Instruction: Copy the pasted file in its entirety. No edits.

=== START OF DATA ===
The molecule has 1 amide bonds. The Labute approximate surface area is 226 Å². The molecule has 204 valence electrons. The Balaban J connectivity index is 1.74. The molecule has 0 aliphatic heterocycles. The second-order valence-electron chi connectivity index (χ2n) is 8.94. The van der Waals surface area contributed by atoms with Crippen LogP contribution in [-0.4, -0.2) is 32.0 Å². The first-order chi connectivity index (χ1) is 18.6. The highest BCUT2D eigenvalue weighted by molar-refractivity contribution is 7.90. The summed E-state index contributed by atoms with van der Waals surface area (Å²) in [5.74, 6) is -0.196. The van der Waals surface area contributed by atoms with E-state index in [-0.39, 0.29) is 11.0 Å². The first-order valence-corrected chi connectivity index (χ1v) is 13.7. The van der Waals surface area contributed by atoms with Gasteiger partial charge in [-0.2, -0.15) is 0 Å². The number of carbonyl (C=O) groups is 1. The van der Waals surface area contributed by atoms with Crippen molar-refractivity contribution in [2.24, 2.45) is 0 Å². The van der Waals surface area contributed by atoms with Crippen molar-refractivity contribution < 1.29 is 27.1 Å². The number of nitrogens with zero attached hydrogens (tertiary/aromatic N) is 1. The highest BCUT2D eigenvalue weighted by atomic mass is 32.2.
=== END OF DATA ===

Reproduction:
The molecule has 1 amide bonds. The Labute approximate surface area is 226 Å². The molecule has 204 valence electrons. The Balaban J connectivity index is 1.74. The molecule has 0 aliphatic heterocycles. The second-order valence-electron chi connectivity index (χ2n) is 8.94. The van der Waals surface area contributed by atoms with Crippen LogP contribution in [-0.4, -0.2) is 32.0 Å². The first-order chi connectivity index (χ1) is 18.6. The highest BCUT2D eigenvalue weighted by molar-refractivity contribution is 7.90. The summed E-state index contributed by atoms with van der Waals surface area (Å²) in [5.74, 6) is -0.196. The van der Waals surface area contributed by atoms with E-state index in [-0.39, 0.29) is 11.0 Å². The first-order valence-corrected chi connectivity index (χ1v) is 13.7. The van der Waals surface area contributed by atoms with Gasteiger partial charge in [-0.2, -0.15) is 0 Å². The number of carbonyl (C=O) groups is 1. The van der Waals surface area contributed by atoms with Crippen molar-refractivity contribution in [2.24, 2.45) is 0 Å². The van der Waals surface area contributed by atoms with Crippen molar-refractivity contribution < 1.29 is 27.1 Å². The number of nitrogens with zero attached hydrogens (tertiary/aromatic N) is 1. The highest BCUT2D eigenvalue weighted by atomic mass is 32.2.